Meet the Yemeni Woman Using Creative Direct Action to Resist the Country's Brutal War

Feminist photographer Bushra Al-Fusail wants the world to stop ignoring the more than 3,000 civilians killed in Yemen’s ongoing war, as the Saudi-led and U.S.-backed aerial assault nears the one-year mark. But she doesn’t want the dead and wounded to be seen solely as victims of bombings, combat, famine and naval blockades. She wants the world to see them as people, and to recognize the women at the forefront of efforts to survive and resist the brutality of Yemen’s conflict.

That’s why Sana’a-born Al-Fusail organized a creative, women-led protest in the heart of her besieged home city last summer that is continuing to have ripple effects around the world.

I met the young photographer at a summit last weekend organized by CodePink, examining the special relationship between the United States and Saudi Arabia. Al-Fusail told me the idea for her protest first came in 2011, when the revolution had spurred a petroleum shortage, cutting transportation options. “I was talking to my close friends asking, why can’t I bike?” she said.

When the Saudi-led bombing campaign began on March 26, the petroleum shortage dramatically worsened, so Al-Fusail says she “opened the subject again. One of my friends suggested we go bike on the street. The community has to accept it.”

During a five-day ceasefire in May, Al-Fusail sent out a Facebook invitation calling for women and girls to bike in the streets of the capital, Sana’a. “At first nobody believed it, they thought it was a joke,” she said. “But then 80 people said they were going to the event on Facebook. So we had to go to the neighbors, because we didn’t have bikes.”

In mid-May, the group went early in the morning to a large street that runs through Sana’a. “I convinced five of my friends who could bike to come, and eight women joined us,” explained Al-Fusail. “I didn’t know them, and they didn’t know how to bike. So I said, ‘I’m going to teach you how to bike.’”

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What happened next would have a profound impact on Al-Fusail’s life. “We started to bike, and people were shocked, they were screaming,” she said. “But then one woman came out of her car and joined us.”

“It was like another world,” Al-Fusail continued. “We completely forgot the war and how many ugly things we had seen during that period. The women were so happy and empowered. Even if there are airstrikes, biking will let us keep our lives easier with transportation. This was our resistance to the war.”

At least a dozen countries (Saudi Arabia, Egypt, Morocco, Jordan, Pakistan, Sudan, United Arab Emirates, Kuwait, Qatar, Bahrain, the United States and Britain) have conspired to wage a deadly bombing campaign on this country of 26 million people. Armed with U.S. weapons, the coalition has bombed refugee camps, schools, weddings and densely populated cities, prompting numerous accusations of war crimes and calls for an arms embargo. Meanwhile, a Saudi-led naval blockade has pushed Yemen to the edge of famine, in a country where violence has forcibly displaced over 2.4 million people.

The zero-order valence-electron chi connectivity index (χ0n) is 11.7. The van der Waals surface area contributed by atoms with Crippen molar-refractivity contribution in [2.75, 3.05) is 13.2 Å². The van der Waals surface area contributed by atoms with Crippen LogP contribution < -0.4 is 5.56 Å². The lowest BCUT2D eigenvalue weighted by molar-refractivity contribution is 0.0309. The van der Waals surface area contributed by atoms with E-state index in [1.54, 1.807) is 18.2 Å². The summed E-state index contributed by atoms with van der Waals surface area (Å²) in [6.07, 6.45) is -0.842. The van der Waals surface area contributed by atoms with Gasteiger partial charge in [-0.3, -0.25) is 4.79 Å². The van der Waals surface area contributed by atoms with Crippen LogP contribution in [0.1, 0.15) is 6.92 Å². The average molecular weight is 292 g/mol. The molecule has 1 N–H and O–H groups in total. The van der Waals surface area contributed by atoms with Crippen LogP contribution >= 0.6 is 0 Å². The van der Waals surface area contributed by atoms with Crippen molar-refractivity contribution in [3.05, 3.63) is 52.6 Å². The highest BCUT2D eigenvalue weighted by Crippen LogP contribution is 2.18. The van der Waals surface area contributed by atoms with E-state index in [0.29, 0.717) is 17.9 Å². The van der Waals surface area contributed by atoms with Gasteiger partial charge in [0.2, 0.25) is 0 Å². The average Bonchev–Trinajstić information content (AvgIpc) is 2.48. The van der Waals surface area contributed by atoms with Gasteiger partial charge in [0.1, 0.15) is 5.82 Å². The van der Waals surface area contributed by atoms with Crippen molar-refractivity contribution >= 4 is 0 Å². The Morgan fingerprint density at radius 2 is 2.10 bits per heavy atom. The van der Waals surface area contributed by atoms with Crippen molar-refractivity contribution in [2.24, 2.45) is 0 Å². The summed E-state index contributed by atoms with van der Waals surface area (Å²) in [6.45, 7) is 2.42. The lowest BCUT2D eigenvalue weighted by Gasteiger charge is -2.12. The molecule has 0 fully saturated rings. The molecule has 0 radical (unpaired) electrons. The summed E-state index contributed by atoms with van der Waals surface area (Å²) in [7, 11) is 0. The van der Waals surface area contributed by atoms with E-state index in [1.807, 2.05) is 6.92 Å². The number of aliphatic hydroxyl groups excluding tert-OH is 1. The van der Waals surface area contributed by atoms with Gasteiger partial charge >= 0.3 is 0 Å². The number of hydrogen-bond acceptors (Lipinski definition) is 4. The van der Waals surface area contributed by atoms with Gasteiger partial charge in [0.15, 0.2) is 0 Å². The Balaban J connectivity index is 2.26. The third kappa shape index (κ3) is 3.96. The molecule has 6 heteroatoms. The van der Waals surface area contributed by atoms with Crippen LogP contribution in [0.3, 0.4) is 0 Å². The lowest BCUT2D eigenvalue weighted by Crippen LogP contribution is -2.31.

Al-Fusail is not the only Yemeni who has launched creative organizing initiatives in the face of this relentless war. Just days into the coalition assault, people across Yemen and the global diaspora launched the independent online campaign Kefaya War (“Enough War” in Arabic) to document atrocities and call for a halt to the fighting on all sides.

These efforts are built upon numerous artistic and civil society campaigns, including Support Yemen Media, which uses video to tell the “under-told and under-heard struggles” of Yemenis organizing in the face of air strikes, repression and U.S. drone wars. In 2014, bereaved Yemenis who lost family members and loved ones to U.S. drone bombings created their own organization to oppose the attacks.

Among these civil society campaigns, Al-Fusail’s biking direct action appears to have struck a nerve. When she posted pictures of her bike ride online, Yemeni women who live abroad started sending messages of solidarity. “It made me more strong,” said Al-Fusail. Soon, women around the world were staging similar bike actions, from Cairo to New York City.

Al-Fusail faced considerable backlash, including a torrent of negative messages on Facebook. The stream of anger grew so intense, that ultimately Al-Faisal decided she was putting her family at risk. In June she left Yemen, going first to Jordan and eventually making her way to New York City where she lives today. Her father decided to remain behind in Sana’a.

Al-Fusail hopes her story will convey a message of strength, and encourage the world to recognize the agency of women in her country, instead of viewing them through a patronizing lens. “Yemeni women are strong,” she said. "In the war, they are the ones who are trying to make happiness in the house and make people stay together and maintain calm.”

Asked what she wants people around the world to know about Yemeni society, she said, “We are human beings. We live, we eat well. A lot of people are getting married, going to parties, taking photographs and making documentaries. At the end of the day, people are so strong and still trying to survive even if the war is almost one year since it started.”

“I want people to protest your governments that are supporting this war,” she added, saying she plans to continue her activism. “Kids are being killed, and I blame everyone. Remember this story. And let Yemeni women know you support them, that they are not alone.”

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